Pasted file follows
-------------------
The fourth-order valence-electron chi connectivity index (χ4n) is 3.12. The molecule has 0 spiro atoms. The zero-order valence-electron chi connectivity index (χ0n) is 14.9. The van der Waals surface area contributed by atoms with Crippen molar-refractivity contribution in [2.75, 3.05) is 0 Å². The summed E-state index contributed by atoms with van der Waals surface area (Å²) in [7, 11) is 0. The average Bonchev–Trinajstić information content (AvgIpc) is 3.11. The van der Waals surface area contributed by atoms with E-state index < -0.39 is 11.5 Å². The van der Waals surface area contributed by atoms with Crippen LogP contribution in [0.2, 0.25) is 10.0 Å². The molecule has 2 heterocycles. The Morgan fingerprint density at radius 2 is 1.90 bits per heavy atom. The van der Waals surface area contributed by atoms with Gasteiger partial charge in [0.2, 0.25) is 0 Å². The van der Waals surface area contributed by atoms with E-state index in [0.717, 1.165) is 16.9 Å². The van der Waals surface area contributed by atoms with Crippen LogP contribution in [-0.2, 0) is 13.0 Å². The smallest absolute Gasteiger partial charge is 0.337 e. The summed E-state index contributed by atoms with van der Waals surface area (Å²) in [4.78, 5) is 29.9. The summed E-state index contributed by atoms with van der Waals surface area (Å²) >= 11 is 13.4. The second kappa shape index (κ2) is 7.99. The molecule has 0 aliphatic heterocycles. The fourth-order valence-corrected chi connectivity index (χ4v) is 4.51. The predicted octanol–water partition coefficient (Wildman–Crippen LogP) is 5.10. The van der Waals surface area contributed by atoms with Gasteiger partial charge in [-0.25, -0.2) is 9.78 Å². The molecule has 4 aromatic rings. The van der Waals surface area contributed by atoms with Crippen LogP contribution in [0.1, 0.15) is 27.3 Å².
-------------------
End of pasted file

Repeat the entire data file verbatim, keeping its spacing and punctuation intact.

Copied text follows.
The fourth-order valence-electron chi connectivity index (χ4n) is 3.12. The molecule has 0 spiro atoms. The zero-order valence-electron chi connectivity index (χ0n) is 14.9. The van der Waals surface area contributed by atoms with Crippen molar-refractivity contribution in [2.75, 3.05) is 0 Å². The summed E-state index contributed by atoms with van der Waals surface area (Å²) in [7, 11) is 0. The average Bonchev–Trinajstić information content (AvgIpc) is 3.11. The van der Waals surface area contributed by atoms with E-state index < -0.39 is 11.5 Å². The van der Waals surface area contributed by atoms with Crippen LogP contribution in [0.2, 0.25) is 10.0 Å². The molecule has 2 heterocycles. The Morgan fingerprint density at radius 2 is 1.90 bits per heavy atom. The van der Waals surface area contributed by atoms with Gasteiger partial charge in [0.2, 0.25) is 0 Å². The van der Waals surface area contributed by atoms with E-state index in [0.717, 1.165) is 16.9 Å². The van der Waals surface area contributed by atoms with Crippen LogP contribution in [-0.2, 0) is 13.0 Å². The smallest absolute Gasteiger partial charge is 0.337 e. The summed E-state index contributed by atoms with van der Waals surface area (Å²) in [4.78, 5) is 29.9. The summed E-state index contributed by atoms with van der Waals surface area (Å²) >= 11 is 13.4. The second kappa shape index (κ2) is 7.99. The molecule has 0 aliphatic heterocycles. The fourth-order valence-corrected chi connectivity index (χ4v) is 4.51. The predicted octanol–water partition coefficient (Wildman–Crippen LogP) is 5.10. The van der Waals surface area contributed by atoms with Gasteiger partial charge in [-0.25, -0.2) is 9.78 Å². The molecule has 4 aromatic rings. The van der Waals surface area contributed by atoms with Crippen LogP contribution in [0.1, 0.15) is 27.3 Å².